Credit: JLS Photography - Alaska/Flickr

Biden's Arctic policy curbs drilling and blocks road construction

President Biden curtails fossil fuel extraction in Alaska, aiming to preserve the region's pristine habitats.

Maxine Joselow reports for The Washington Post.

Keep reading...Show less

New rule prioritizes conservation on US public lands

A new rule introduced by the Biden administration aims to balance conservation with economic activities on America's public lands, enhancing protections and sustainable use.

Catrin Einhorn reports for The New York Times.

Keep reading...Show less
Deepwater Horizon oil spill
Credit: Florida Sea Grant/Flickr

The lasting impact of the Deepwater Horizon spill on marine life

A recent expedition to the Gulf of Mexico has revealed ongoing environmental damage from the Deepwater Horizon disaster, showing little signs of recovery for the marine ecosystem.

Xander Peters reports for Hakai Magazine.

Keep reading...Show less

Impact of climate change on Indigenous communities documented in global study

Indigenous and local communities' firsthand experiences with climate change are vividly detailed in a new extensive study.

Sonam Lama Hyolmo reports for Mongabay.

Keep reading...Show less
From our Newsroom
New EPA regulations mean a closer eye on the nation’s petrochemical hub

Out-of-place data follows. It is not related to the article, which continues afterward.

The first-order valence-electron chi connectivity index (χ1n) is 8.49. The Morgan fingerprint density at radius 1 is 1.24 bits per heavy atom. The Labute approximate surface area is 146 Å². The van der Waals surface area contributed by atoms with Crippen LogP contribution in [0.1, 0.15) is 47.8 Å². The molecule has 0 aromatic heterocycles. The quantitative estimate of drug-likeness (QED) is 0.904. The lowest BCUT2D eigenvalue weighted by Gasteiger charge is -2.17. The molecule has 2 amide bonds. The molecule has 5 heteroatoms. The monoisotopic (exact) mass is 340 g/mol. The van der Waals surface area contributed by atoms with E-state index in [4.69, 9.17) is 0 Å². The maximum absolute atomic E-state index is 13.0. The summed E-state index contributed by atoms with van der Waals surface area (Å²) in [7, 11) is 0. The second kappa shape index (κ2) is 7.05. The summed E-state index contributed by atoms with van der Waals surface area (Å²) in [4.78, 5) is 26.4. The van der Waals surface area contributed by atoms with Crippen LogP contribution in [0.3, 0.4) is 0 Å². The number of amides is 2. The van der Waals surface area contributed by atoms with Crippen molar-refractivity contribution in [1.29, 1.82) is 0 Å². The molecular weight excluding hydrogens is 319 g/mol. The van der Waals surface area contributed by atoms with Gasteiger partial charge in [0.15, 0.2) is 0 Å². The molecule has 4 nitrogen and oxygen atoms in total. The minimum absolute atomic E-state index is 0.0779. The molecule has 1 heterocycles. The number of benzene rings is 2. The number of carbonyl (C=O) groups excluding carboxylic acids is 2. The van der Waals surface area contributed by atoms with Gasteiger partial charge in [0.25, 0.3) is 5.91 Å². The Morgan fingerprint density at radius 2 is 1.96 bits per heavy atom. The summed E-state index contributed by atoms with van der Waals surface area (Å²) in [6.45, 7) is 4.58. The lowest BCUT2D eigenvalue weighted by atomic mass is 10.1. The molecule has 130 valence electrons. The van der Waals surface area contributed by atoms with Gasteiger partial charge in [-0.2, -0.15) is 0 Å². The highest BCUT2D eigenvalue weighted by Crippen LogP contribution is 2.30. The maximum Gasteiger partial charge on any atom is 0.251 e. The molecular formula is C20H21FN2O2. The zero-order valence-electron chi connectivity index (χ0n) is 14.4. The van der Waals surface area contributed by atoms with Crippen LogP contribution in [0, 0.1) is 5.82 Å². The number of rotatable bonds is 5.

New EPA regulations mean a closer eye on the nation’s petrochemical hub

Houston’s fenceline communities welcome stricter federal rules on chemical plant emissions but worry about state compliance.

plastic composting

Bioplastics create a composting conundrum

Biodegradable food packaging is a step in the right direction, experts say, but when composted carries risks of microplastic and chemical contamination.

plastic treaty

Groups push Biden administration to take leadership role at upcoming plastic treaty talks

The US has taken a “middle of the road position” so far, environmental groups say.

chemical recycling Youngstown

Listen: Why communities in Pennsylvania, Ohio and West Virginia are fighting chemical recycling plants

EHN reporter Kristina Marusic discusses her new three-part series on the controversies surrounding chemical recycling.

chemical recycling

Latest chemical recycling plant closing spurs concern over the industry’s viability

Oregon’s Regenyx plant announced its closing in late February, with those involved calling it a success, despite never reaching planned capacity and millions of dollars lost.

plastic treaty

Everything you need to know for the fourth round of global plastic pollution treaty talks

Countries will meet this month in Ottawa to move forward on the historic treaty — but obstacles remain.

Stay informed: sign up for The Daily Climate newsletter
Top news on climate impacts, solutions, politics, drivers. Delivered to your inbox week days.